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Is the MVP award racist?

Nov 30, 2009, 9:00 PM EDT

Not the way its given out or anything. Just its name.  Blogger Tom Tango asks the question:

Well, the writers DO have an official name for the MVP, and if wikipedia is to be trusted, it is named Kenesaw Mountain Landis Memorial Baseball Award
For those not big on history, Landis was MLB’s first commissioner, a
former federal judge brought in to clean up the game after the Black
Sox scandal.  But, he was also a racist . . . It’s not that Landis was a racist like Ty Cobb.  He was a racist that
actually prevented the best players in the game from playing.  That
brings it to a whole new level.

I wasn’t sure if I could believe Wikipedia in this case actually, but some Googling does show that the MVP plaques do say “Kennesaw Mountain Landis Award” right on them, and they have since at least 1944.  And there’s no mistaking the fact that Landis was the prime mover between baseball remaining segregated until the 1947.

But should we care? Even I — a guy who takes every opportunity he can to advocate for the removal of Chief Wahoo from Indians’ uniforms and merchandise — am having a hard time caring about this. Did any of you even know that the award was named for Landis?  I didn’t. I think the reason we didn’t is that, unlike Cy Young, no one ever felt any gusto about popularizing the award’s official name in this case, probably for the specific reason that Landis was a sonofabitch.  Pointing out the name of the award and getting worked up over it is like pointing out a lone racist standing alongside the road. Even if we knew his sort existed, no one ever noticed him and no one gave a damn about him until someone took the time to tell us he was there.

Officially, sure, the BBWAA or Major League Baseball or whoever sanctions the pressing of the plaques should probably take his name off it, in the interests of eliminating superfluity if nothing else.  But I see little cause to get worked up over it.

  1. Dan Novick - Nov 30, 2009 at 9:58 PM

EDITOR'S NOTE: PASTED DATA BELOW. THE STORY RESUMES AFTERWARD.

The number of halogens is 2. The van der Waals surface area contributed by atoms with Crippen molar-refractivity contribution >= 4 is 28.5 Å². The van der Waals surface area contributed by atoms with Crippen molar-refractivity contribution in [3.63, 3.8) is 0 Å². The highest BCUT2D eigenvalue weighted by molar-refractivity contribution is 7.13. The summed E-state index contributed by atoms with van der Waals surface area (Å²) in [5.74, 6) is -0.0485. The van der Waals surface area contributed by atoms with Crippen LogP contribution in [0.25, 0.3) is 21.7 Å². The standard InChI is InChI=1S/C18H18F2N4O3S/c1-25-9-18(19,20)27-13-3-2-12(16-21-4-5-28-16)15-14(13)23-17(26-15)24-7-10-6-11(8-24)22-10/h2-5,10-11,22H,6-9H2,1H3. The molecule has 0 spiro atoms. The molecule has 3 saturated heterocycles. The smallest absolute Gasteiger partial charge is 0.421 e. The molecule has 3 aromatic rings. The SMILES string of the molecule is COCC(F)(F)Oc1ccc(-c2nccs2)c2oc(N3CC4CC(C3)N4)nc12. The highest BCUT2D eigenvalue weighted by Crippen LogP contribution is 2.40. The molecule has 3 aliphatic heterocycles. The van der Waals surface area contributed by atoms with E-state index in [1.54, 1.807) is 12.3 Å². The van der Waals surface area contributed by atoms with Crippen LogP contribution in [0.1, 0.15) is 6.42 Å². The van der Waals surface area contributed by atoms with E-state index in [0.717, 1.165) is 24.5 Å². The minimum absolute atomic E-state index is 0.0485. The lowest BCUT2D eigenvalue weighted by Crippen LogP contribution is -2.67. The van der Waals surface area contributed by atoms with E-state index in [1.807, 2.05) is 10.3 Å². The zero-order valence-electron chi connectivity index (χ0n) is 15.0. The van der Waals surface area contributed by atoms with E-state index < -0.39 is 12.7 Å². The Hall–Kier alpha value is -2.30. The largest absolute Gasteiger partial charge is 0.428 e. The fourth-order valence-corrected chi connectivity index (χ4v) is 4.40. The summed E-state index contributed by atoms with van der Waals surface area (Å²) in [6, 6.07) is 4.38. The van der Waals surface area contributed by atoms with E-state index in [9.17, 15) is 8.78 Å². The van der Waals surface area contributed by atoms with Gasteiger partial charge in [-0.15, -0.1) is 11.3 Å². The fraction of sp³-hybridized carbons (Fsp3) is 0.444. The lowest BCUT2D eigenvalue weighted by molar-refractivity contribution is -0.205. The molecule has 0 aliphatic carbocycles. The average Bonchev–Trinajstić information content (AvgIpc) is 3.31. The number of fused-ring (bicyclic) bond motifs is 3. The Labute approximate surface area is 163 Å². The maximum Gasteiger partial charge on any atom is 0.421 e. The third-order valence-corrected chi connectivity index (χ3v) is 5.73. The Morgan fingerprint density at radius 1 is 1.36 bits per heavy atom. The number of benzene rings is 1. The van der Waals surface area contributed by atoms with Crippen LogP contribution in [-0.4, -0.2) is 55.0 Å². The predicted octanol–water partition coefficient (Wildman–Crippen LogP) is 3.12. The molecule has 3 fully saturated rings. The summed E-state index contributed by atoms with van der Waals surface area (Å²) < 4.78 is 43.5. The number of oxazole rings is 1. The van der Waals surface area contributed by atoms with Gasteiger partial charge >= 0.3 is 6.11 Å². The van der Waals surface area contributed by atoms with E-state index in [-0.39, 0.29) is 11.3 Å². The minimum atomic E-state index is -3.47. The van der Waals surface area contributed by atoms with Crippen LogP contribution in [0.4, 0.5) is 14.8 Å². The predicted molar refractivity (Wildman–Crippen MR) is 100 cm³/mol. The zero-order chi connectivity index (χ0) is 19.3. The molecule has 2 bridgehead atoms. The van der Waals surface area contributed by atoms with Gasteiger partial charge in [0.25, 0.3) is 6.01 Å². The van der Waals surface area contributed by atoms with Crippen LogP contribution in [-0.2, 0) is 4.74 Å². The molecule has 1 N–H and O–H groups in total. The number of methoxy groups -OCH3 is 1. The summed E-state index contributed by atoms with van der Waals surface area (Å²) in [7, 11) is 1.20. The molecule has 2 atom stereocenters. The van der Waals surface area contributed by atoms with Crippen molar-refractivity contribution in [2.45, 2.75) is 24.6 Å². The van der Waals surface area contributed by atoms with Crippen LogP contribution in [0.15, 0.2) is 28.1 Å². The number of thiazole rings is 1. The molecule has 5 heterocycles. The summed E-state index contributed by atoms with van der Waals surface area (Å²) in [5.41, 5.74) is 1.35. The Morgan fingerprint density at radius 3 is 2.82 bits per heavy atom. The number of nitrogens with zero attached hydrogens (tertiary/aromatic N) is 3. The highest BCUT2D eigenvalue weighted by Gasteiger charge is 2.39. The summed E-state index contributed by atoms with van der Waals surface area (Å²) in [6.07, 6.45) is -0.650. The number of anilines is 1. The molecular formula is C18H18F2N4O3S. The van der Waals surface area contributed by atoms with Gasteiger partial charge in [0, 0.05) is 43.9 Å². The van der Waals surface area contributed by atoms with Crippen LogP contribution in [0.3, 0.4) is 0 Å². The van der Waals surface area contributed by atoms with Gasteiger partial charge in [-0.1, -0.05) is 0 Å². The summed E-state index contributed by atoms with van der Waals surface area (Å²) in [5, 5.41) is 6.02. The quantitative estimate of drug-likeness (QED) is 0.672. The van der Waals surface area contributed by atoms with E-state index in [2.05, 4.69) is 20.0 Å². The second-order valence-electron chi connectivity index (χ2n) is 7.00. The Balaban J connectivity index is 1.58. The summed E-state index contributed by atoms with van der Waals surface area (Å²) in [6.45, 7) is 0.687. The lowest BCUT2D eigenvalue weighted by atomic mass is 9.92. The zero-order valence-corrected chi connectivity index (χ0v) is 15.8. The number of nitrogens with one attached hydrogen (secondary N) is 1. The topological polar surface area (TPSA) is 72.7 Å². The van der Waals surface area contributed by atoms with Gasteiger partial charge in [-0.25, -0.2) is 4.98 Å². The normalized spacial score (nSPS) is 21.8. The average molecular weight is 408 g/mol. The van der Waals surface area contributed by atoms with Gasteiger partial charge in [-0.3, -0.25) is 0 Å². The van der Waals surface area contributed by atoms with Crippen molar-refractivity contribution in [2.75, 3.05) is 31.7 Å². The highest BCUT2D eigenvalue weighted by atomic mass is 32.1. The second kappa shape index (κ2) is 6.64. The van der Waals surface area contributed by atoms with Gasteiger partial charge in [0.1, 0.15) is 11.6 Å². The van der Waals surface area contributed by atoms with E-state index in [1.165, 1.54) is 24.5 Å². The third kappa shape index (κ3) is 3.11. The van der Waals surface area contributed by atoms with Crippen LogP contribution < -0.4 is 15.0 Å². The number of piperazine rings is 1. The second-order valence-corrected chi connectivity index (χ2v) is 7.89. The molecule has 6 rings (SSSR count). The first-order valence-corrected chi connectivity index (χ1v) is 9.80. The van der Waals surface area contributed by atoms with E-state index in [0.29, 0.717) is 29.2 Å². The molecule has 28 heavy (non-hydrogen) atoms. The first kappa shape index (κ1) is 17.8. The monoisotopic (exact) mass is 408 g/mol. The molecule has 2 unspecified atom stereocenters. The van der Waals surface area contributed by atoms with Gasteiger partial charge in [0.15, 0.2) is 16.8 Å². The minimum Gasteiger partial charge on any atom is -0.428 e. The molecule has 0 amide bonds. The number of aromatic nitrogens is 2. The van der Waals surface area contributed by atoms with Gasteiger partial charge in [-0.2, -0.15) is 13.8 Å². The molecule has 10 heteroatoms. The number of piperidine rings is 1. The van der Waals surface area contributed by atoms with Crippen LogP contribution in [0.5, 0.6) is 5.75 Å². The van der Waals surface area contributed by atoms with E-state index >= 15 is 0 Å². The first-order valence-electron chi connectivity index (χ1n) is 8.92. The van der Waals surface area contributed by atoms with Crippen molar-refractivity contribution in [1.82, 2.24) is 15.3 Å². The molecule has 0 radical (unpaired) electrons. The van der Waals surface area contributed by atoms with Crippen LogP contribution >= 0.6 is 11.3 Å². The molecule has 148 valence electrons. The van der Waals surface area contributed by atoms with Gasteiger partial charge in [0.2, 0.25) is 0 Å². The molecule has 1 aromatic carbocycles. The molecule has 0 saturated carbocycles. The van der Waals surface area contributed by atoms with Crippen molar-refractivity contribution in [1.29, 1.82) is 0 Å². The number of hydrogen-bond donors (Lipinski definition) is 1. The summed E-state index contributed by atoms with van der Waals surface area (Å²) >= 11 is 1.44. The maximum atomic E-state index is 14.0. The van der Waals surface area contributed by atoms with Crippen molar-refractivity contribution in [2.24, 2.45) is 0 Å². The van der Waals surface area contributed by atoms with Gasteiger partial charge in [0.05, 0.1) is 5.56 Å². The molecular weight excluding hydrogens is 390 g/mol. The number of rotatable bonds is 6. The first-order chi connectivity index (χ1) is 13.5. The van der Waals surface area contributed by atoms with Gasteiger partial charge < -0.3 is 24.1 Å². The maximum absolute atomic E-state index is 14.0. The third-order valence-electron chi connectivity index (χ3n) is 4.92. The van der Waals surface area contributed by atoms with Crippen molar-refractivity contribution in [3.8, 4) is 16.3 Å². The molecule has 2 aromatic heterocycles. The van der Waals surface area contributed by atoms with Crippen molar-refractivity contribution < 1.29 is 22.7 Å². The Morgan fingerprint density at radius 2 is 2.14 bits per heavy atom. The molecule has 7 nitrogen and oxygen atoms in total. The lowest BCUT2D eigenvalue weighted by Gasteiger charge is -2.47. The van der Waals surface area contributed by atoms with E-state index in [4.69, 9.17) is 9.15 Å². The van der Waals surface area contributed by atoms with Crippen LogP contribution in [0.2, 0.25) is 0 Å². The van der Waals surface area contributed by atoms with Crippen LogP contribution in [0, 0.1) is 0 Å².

Well that title is one way to draw attention to your article.

  2. Old Gator - Nov 30, 2009 at 10:35 PM

    I say leave the title alone. Every time they give the award to a ballplayer of color, they’re rubbing Landis’ nose in it. Goody, say I.
    As far as Chief Wahoo, I agree. He looked ridiculous on the side of that DC-3 in Major Leagues as well. I think it would be funny, though, if they ever finally do figure out how to make a movie of Blood Meridian, if one of the Comanche warriors in the filibuster massacre scene wore a Cleveland Indians uniform top.

  3. Roger Moore - Nov 30, 2009 at 11:54 PM

    There’s another good reason that nobody mentions that the award is named after Landis: nobody likes renaming an existing thing. The modern version of the award was established in 1931, with slightly different versions going back for some time before that. When there’s 20+ years of tradition behind the MVP award, nobody is going to like renaming it. They could have named it after somebody who was universally loved and they still would have had an uphill battle getting the new name accepted. Instead, they named it after an autocrat who had 25 years worth of enemies in the game; there was no real chance the name change was going to stick.

  4. Kenny L - Dec 1, 2009 at 12:55 AM

    The best way to through life is with your head buried in the sand. Or wherever you have your head stuck.

  5. Kenny L - Dec 1, 2009 at 12:55 AM

    The best way to through life is with your head buried in the sand. Or wherever you have your head stuck.